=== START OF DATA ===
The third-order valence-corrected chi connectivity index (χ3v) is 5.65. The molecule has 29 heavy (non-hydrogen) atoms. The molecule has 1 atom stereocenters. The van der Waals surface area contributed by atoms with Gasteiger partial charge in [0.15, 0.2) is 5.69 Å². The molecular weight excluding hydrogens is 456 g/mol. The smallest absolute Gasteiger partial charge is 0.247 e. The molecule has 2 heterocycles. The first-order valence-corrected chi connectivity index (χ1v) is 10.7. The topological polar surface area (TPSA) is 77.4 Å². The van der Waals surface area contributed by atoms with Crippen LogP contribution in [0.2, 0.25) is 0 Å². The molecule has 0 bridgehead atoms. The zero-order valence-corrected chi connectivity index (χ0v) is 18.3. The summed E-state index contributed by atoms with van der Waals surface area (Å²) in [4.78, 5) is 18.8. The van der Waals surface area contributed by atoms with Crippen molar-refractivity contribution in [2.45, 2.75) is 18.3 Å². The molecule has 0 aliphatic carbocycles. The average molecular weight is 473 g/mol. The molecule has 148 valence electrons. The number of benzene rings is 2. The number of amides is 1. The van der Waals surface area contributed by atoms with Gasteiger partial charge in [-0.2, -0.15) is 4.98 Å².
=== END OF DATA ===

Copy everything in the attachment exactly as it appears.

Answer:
The third-order valence-corrected chi connectivity index (χ3v) is 5.65. The molecule has 29 heavy (non-hydrogen) atoms. The molecule has 1 atom stereocenters. The van der Waals surface area contributed by atoms with Gasteiger partial charge in [0.15, 0.2) is 5.69 Å². The molecular weight excluding hydrogens is 456 g/mol. The smallest absolute Gasteiger partial charge is 0.247 e. The molecule has 2 heterocycles. The first-order valence-corrected chi connectivity index (χ1v) is 10.7. The topological polar surface area (TPSA) is 77.4 Å². The van der Waals surface area contributed by atoms with Crippen LogP contribution in [0.2, 0.25) is 0 Å². The molecule has 0 bridgehead atoms. The zero-order valence-corrected chi connectivity index (χ0v) is 18.3. The summed E-state index contributed by atoms with van der Waals surface area (Å²) in [4.78, 5) is 18.8. The van der Waals surface area contributed by atoms with Crippen molar-refractivity contribution in [2.45, 2.75) is 18.3 Å². The molecule has 0 aliphatic carbocycles. The average molecular weight is 473 g/mol. The molecule has 148 valence electrons. The number of benzene rings is 2. The number of amides is 1. The van der Waals surface area contributed by atoms with Gasteiger partial charge in [-0.2, -0.15) is 4.98 Å².